Australia’s Port of Newcastle has announced that it will start using 100% renewable energy by next year and is currently working to shift all vehicles to the electric mode by 2023.
The port has joined the Hunter institutions that aim to ensure the adoption of the Sustainable Development Goals (SDGs) of the United Nations (UN).
Port of Newcastle, City of Newcastle, Compass Housing Services, Hunter Water, Kumalie, Port Waratah Coal Services and the University of Newcastle are the seven institutions that aim to ensure the implementation of SDGs in the region.
Port of Newcastle Environment, Planning and Sustainability manager Jackie Spiteri said that it is expected to help it transform into a more sustainable and responsible organisation.
Spiteri added: “The UN’s 17 SDGs form the blueprint for a better and more sustainable future for all by addressing the global challenges we face, including those related to poverty, inequality, climate change, environmental degradation, peace and justice.”
“We have joined other leading Hunter institutions to create a shared vision in this area, build our region’s capability and look at what that looks like in practice, including how that affects the supply chain, procurement and strategic direction of each party.”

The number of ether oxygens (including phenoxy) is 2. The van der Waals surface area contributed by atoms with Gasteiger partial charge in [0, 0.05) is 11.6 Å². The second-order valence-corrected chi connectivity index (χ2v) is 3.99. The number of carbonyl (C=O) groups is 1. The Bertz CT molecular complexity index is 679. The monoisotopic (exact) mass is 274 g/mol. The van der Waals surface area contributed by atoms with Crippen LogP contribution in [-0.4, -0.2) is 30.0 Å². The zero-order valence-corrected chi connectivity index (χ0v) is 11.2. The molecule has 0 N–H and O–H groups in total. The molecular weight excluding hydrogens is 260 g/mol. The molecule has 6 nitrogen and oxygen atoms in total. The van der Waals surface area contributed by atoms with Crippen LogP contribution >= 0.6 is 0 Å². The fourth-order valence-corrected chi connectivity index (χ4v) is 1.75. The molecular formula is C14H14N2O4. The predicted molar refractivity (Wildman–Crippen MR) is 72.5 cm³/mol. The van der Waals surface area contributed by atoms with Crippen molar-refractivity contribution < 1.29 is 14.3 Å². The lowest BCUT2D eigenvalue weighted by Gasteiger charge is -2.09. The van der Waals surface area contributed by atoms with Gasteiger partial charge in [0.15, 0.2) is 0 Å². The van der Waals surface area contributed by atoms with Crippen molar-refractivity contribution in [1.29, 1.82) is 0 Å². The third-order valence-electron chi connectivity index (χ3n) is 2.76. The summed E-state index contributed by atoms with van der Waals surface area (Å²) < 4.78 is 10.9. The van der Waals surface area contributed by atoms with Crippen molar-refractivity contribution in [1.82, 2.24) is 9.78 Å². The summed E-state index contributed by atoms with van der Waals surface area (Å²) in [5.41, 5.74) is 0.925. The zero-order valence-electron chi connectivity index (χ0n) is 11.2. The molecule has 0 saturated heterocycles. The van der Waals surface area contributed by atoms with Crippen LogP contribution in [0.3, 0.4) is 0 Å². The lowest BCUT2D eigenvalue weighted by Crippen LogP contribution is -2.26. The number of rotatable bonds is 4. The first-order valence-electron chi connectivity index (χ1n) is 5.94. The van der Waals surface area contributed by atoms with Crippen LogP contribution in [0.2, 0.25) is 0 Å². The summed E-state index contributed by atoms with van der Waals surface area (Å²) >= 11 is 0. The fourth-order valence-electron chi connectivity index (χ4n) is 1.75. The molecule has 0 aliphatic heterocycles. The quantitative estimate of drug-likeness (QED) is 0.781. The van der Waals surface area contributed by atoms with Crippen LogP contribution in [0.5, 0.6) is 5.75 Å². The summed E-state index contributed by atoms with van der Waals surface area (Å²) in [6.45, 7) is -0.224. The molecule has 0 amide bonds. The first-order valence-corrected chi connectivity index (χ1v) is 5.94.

Last month, the port released its 2019 Sustainability Report that measured the progress in meeting the sustainability commitments.
It also outlined the contribution with regards to the social, economic and environmental wellbeing of the Hunter and regional New South Wales (NSW).
Spiteri said that it is developing a Science, Technology, Engineering and Mathematics (STEM) scholarship programme for Aboriginal students.
The programme is being developed in collaboration with the University of Newcastle. It is also developing programmes to empower women in maritime.
The programmes are part of the broader commitment of the port towards sustainable and responsible operations.
Spiteri said: “Minimising our environmental footprint, diversifying trade and creating a more resilient economy requires a determined, long-term effort with co-operation between the port and its stakeholders.
“While we look to what the port could be in the decades ahead, it is clear there are things we can do today to make the way we operate the port more sustainable and responsible.”
In August 2018, the Port of Newcastle unveiled plans to develop a new container terminal to improve the job and business opportunities in the Hunter region.